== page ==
He gave up his job in an investment firm at Wall Street when his career in the world of finance was doing immensely well. Instead, he started his online bookstore in 1994. No prizes for guessing the answer! The story is now part of the business world’s folklore and the man is a legend – Jeff Bezos.
It was 1994, and Jeff Bezos had moved to Seattle where he established his firm in a garage. A year later, after the site was beta-tested, it became official: Amazon.com
Why Amazon, you wonder? Bezos named his site after the South American lifeline, River Amazon. The original name of the site was cadabra.com. However, Bezos soon realized that it was important to start a business whose name started with A, as that would top most lists automatically!
It was not a smooth road for him. A lawsuit was filed against him by Barnes & Noble, which pointed out that Amazon wasn’t the largest bookstore in the world as claimed, but was merely a book broker instead. The case was settled in 1997, only to be followed by another allegation from Walmart that Bezos’ firm had hired ex-Walmart executives to gather its secrets.
It was in 1997 that Amazon.com went public, and by the next two years, it had become the leader in the e-commerce sector. By 1998, the company had diversified into sale of videos, and CDs. Later, it was clothes, toys, electronics and pretty much everything. In 2007 came the Kindle, an e-book reader. Also in the same year, Bezos announced that he would invest in Blue Origin, a Seattle-based aerospace firm which develops technologies to provide space journeys to its customers. In 2011, he unveiled the Kindle Fire tablet, and the next September, it was the Kindle Fire HD, which posed a competition to the iPad.
From the early years of stumbles and bumps to his current (as of March 2016) net worth of $50 billion as the CEO and Founder, Amazon.com, Bezos has come a long way. The 52-year-old has been continuing on his quest of the ‘next big thing’. In April 2014, he announced a television set-top box for streaming media content. Last year, he bought the Washington Post for $250 million in cash.
Recognition has come his way over all these years. He is No 5 on the Forbes list of ‘The World’s Billionaires.’ Very early on, in 1999, he was recognized as the Person of the Year by the Time magazine. If you thought his interests were only limited to e-commerce, think again. In March 2012-2013, he famously led a privately funded Apollo 11 engine recovery project and actually recovered some parts of two rocket engines from the seafloor of the Atlantic.
Jeff, who was born to 19-year-old Jackie Bezos, was adopted by Mike Bezos who was not his biological father. According to his mother, her biggest challenge while raising Jeff was to “stay a step ahead of, or, at least, next to him”, according to a wired.com profile of Bezos. In fact, in his late grade years in school, Jeff was obsessed with a device called ‘Infinity Cube’ which was a set of mirrors, motorized, and allowing one to gaze into infinity. However, the cube was expensive and Jackie wouldn’t allow her son to buy it (priced $20). Jeff did the next best thing, one any innovator would do. He bought the pieces at an inexpensive price and built it on his own.
The wired.com profile also notes that Jeff was inspired by his grandfather, Lawrence Preston Gise, who encouraged his tinkering with toys and educational games. There were all kinds of stuff he could tinker with in the family garage, from an old vacuum cleaner to an umbrella’s spine!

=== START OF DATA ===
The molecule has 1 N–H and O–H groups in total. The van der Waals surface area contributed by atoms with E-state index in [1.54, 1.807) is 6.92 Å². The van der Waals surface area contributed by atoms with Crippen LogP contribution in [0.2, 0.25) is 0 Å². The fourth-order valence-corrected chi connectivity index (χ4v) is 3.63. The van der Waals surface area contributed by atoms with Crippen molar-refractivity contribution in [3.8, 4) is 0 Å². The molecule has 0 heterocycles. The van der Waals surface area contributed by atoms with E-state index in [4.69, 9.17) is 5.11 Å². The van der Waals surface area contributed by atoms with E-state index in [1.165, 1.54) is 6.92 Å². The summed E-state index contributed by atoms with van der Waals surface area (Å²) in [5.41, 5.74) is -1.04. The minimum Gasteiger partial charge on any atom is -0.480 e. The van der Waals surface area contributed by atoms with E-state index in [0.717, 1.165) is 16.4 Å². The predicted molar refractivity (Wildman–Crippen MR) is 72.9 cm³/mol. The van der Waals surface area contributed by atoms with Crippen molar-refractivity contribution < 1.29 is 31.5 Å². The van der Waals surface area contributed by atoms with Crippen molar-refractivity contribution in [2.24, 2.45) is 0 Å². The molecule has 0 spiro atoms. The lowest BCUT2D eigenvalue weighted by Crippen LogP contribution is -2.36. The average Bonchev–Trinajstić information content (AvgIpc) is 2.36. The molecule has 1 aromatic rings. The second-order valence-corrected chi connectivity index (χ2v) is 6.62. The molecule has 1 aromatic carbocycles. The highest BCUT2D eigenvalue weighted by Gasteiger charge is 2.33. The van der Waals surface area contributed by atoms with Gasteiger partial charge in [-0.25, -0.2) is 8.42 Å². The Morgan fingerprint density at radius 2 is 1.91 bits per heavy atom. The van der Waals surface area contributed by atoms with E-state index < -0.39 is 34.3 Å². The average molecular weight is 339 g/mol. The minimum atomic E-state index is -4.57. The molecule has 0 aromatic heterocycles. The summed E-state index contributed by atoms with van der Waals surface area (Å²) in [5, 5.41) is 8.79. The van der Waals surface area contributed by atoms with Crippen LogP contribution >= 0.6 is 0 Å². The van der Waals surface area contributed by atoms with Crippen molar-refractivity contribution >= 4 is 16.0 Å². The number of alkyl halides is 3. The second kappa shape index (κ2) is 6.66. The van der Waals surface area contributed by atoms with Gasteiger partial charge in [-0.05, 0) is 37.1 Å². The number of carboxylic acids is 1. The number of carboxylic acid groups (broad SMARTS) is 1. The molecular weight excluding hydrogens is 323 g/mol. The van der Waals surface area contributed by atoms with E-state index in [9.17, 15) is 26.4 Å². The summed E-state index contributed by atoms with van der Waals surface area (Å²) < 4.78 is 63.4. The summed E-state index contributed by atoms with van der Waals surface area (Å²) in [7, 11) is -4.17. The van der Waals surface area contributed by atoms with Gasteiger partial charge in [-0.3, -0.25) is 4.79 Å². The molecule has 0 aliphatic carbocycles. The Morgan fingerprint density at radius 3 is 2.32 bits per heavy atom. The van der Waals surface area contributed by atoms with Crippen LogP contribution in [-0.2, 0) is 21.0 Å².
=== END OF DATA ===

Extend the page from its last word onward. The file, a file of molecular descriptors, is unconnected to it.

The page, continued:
Years later, he went on a cross-country road trip to Seattle with wife MacKenzie Bezos, a trip that saw him working out the founding principles and roadmap for Amazon.com, before setting up an office in his home garage.
In line with this constant need to keep the customer happy and come up with newer things is the idea of drones to customers. Where that will take Amazon is not known, but Bezos has always dreamed big. Even as an 18-year-old, when he was named high-school valedictorian. The interview appeared in 1982 in the Miami Herald when Bezos told the newspaper that he “wanted to build space hotels, amusement parks, and colonies for 2 million or 3 million people who would be in orbit. The whole idea is to preserve the earth,” he said.
However, for a man with such soaring dreams, he has his feet firmly on the ground. The quote in the Wired magazine in November 2011 exemplifies his philosophy: “A company shouldn’t get addicted to being shiny because shiny doesn’t last.”
Keep the customer happy!
In 2016, as Amazon.com has completed two decades, it is still being managed like a start-up, though it earned revenues of $107 billion in 2015. Amazon seems to prefer growth to profits, and the motto is deeply tied with Bezos’ personal vision. For him, the customer is at the heart of everything. In a famous letter to shareholders in 2012, Bezos said that delighting customers proactively earns their trust, which makes way for more business from them.
In an interview with New York Times, John Rossman, author of ‘The Amazon Way’ spoke about the leadership ideas that drive Amazon. Rossman, who was an executive at Amazon in the 2000s, pointed out in the September 2014 interview that “They operate without the kind of constraints that hold down so many other companies. The mandate of the organization, to explore and invent, gives them a good shot at coming up with new things. The business that Amazon is in today, the things they do to delight their customers, will change. In ten years, they will be in new businesses”.
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